Artificial sweeteners could be associated with an increased risk of weight gain in the long run as well as an increased risk of diabetes, obesity, high blood pressure and heart diseases, suggests a study.
-In a study published in the Canadian Medical Association Journal, it was suggested that the use of artificial sweeteners may be associated with long-term weight gain and other related diseases.
-To understand whether taking artificial sweeteners has any association with long-term effects on weight and heart disease, researchers from the University of Manitoba conducted a systematic review of 37 studies that followed over 400,000 people for an average of 10 years.
-7 of these 37 studies were randomised controlled trials (the gold standard in clinical research), involving 1003 people followed for 6 months on average.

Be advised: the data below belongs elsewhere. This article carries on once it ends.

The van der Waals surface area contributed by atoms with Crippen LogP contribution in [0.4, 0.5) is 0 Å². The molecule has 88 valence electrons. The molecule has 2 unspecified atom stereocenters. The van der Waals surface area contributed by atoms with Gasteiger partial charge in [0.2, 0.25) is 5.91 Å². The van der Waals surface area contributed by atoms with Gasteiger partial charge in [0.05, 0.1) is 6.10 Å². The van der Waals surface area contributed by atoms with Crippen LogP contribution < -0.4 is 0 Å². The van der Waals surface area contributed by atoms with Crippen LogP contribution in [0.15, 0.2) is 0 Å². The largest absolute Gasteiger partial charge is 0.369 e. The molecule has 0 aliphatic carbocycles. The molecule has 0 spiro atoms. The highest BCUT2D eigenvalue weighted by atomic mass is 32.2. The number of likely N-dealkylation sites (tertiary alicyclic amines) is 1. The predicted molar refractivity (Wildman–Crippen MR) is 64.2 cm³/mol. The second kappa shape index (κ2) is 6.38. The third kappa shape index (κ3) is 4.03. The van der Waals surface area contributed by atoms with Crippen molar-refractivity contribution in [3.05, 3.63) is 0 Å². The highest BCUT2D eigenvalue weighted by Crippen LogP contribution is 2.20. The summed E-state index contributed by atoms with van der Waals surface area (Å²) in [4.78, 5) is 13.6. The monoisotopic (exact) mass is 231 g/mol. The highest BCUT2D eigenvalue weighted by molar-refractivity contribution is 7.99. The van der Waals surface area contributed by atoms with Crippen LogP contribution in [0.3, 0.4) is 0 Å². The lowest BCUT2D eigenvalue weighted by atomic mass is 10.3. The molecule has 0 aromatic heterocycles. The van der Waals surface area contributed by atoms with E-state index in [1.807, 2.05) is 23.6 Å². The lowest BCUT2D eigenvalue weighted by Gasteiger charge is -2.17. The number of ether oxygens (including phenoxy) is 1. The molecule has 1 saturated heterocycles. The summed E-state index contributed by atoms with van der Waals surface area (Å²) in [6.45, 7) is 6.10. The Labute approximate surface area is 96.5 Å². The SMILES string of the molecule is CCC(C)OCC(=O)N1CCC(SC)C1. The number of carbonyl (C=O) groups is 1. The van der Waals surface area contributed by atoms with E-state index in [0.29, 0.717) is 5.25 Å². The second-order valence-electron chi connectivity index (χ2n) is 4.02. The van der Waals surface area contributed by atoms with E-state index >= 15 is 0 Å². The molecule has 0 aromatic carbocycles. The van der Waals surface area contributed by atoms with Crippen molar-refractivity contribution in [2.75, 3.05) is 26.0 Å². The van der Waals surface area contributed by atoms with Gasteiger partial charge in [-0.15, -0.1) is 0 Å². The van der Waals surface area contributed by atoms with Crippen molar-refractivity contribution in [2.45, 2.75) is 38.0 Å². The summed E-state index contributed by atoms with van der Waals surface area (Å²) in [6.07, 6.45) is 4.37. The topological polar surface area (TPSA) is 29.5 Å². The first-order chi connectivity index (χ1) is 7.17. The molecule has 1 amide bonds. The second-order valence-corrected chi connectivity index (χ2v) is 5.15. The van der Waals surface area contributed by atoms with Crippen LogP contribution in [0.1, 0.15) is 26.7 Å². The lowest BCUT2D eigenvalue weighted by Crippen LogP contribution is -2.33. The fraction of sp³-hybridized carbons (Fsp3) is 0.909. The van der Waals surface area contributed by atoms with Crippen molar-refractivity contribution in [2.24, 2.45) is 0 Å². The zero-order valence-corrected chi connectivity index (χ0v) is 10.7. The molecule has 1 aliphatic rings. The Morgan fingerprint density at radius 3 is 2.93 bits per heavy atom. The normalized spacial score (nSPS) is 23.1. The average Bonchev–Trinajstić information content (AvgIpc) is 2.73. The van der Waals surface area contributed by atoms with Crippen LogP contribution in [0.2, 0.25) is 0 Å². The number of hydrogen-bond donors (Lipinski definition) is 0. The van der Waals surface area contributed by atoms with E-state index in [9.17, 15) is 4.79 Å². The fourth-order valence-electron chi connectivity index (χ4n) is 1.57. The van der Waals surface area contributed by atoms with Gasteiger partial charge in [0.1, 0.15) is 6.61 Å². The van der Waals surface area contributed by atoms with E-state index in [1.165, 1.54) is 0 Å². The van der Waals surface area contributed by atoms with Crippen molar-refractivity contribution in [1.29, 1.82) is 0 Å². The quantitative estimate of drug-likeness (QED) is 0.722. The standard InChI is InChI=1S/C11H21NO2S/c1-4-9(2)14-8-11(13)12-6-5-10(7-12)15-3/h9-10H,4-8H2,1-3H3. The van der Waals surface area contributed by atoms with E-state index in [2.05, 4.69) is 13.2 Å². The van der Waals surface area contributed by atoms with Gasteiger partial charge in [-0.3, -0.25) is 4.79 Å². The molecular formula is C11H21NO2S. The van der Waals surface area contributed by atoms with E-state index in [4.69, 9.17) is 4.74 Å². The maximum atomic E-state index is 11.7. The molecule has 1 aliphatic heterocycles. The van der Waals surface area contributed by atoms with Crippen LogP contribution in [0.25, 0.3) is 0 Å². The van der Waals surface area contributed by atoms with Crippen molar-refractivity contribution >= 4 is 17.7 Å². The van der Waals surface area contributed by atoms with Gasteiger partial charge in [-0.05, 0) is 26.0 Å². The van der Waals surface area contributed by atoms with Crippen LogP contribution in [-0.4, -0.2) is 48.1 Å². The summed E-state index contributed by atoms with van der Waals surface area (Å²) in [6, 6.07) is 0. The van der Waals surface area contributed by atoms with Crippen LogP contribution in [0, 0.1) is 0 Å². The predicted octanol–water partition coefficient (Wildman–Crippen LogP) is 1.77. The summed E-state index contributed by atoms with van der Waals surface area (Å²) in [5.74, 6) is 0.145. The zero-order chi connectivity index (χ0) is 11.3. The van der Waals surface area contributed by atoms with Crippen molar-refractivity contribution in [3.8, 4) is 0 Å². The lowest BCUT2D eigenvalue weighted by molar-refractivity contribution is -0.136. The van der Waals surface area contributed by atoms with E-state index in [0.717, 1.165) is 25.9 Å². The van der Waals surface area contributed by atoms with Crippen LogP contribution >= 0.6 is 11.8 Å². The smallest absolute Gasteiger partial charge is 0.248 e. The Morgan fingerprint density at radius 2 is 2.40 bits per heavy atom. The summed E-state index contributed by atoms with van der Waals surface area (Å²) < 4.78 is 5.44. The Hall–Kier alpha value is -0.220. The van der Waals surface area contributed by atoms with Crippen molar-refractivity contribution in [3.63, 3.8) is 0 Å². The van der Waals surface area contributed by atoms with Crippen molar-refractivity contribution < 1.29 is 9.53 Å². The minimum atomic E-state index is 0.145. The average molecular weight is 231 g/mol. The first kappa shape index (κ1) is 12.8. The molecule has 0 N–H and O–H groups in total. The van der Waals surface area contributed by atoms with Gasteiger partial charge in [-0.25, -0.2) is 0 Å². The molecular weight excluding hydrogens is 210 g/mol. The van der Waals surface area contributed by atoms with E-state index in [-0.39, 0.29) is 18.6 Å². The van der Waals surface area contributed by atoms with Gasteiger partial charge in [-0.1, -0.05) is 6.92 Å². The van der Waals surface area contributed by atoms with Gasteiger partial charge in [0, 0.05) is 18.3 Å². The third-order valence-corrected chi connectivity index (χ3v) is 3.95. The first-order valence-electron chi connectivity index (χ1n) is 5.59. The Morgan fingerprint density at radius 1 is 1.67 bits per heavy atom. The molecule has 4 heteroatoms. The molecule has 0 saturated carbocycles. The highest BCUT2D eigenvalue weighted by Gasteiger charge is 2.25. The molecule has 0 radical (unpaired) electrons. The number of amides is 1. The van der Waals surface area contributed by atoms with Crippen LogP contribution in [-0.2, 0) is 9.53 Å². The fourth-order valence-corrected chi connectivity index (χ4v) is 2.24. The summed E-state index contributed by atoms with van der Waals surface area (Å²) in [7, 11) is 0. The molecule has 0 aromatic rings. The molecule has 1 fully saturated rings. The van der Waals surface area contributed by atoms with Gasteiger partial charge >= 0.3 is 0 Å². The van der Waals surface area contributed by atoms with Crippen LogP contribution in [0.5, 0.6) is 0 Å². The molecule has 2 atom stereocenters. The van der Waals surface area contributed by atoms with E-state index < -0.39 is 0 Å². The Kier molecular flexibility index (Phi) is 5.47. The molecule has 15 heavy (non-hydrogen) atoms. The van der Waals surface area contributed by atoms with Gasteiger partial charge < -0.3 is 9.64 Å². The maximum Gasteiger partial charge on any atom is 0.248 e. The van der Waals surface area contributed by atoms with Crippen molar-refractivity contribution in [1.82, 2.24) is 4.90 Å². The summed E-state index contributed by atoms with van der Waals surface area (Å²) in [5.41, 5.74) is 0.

-The randomised controlled trials did not show a consistent effect of artificial sweeteners on weight loss, but the longer observational studies showed a link between consumption of artificial sweeteners and relatively increased risk of weight gain and obesity, high blood pressure, diabetes, heart disease and other health issues.
-Researchers are of the view that caution should be exercised while using the artificial sweeteners until the effects of these sweeteners are fully assessed.
-Considering the fact that the use of artificial sweeteners is so widespread, and also the fact that there is an epidemic of obesity and other related health issues, further research is needed to determine the long-term risks and benefits of these products.
Source: Canadian Medical Association Journal